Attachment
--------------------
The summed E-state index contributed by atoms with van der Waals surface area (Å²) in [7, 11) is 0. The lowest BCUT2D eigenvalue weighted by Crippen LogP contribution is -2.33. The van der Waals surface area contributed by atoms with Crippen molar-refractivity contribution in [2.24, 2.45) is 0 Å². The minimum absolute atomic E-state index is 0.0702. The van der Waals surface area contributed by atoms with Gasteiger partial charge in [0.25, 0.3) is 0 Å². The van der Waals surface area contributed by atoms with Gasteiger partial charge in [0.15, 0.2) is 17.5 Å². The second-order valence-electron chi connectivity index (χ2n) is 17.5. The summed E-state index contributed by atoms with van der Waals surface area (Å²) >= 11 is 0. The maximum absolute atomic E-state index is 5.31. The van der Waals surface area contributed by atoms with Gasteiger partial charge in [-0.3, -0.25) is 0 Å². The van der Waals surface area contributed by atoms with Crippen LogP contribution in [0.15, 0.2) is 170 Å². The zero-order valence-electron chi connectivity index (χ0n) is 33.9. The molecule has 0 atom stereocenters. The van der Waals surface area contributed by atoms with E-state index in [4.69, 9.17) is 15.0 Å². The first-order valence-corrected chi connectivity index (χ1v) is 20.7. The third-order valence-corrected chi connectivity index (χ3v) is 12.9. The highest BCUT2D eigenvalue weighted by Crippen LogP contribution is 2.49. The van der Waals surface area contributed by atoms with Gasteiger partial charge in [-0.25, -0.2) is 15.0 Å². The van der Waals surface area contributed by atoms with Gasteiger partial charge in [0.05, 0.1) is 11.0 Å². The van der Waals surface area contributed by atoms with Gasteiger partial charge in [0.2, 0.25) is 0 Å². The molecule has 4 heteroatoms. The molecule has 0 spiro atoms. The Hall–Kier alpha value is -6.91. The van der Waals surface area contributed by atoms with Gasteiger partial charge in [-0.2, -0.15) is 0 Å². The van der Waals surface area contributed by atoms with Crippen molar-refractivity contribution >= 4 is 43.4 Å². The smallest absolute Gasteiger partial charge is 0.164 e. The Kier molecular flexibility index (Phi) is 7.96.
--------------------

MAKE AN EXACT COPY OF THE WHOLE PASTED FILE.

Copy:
The summed E-state index contributed by atoms with van der Waals surface area (Å²) in [7, 11) is 0. The lowest BCUT2D eigenvalue weighted by Crippen LogP contribution is -2.33. The van der Waals surface area contributed by atoms with Crippen molar-refractivity contribution in [2.24, 2.45) is 0 Å². The minimum absolute atomic E-state index is 0.0702. The van der Waals surface area contributed by atoms with Gasteiger partial charge in [0.25, 0.3) is 0 Å². The van der Waals surface area contributed by atoms with Gasteiger partial charge in [0.15, 0.2) is 17.5 Å². The second-order valence-electron chi connectivity index (χ2n) is 17.5. The summed E-state index contributed by atoms with van der Waals surface area (Å²) >= 11 is 0. The maximum absolute atomic E-state index is 5.31. The van der Waals surface area contributed by atoms with Gasteiger partial charge in [-0.3, -0.25) is 0 Å². The van der Waals surface area contributed by atoms with Crippen LogP contribution in [0.15, 0.2) is 170 Å². The zero-order valence-electron chi connectivity index (χ0n) is 33.9. The molecule has 0 atom stereocenters. The van der Waals surface area contributed by atoms with E-state index in [4.69, 9.17) is 15.0 Å². The first-order valence-corrected chi connectivity index (χ1v) is 20.7. The third-order valence-corrected chi connectivity index (χ3v) is 12.9. The highest BCUT2D eigenvalue weighted by Crippen LogP contribution is 2.49. The van der Waals surface area contributed by atoms with Gasteiger partial charge in [-0.25, -0.2) is 15.0 Å². The van der Waals surface area contributed by atoms with Gasteiger partial charge in [0.05, 0.1) is 11.0 Å². The van der Waals surface area contributed by atoms with Gasteiger partial charge in [0.2, 0.25) is 0 Å². The molecule has 4 heteroatoms. The molecule has 0 spiro atoms. The Hall–Kier alpha value is -6.91. The van der Waals surface area contributed by atoms with Gasteiger partial charge in [-0.2, -0.15) is 0 Å². The van der Waals surface area contributed by atoms with Crippen molar-refractivity contribution >= 4 is 43.4 Å². The smallest absolute Gasteiger partial charge is 0.164 e. The Kier molecular flexibility index (Phi) is 7.96.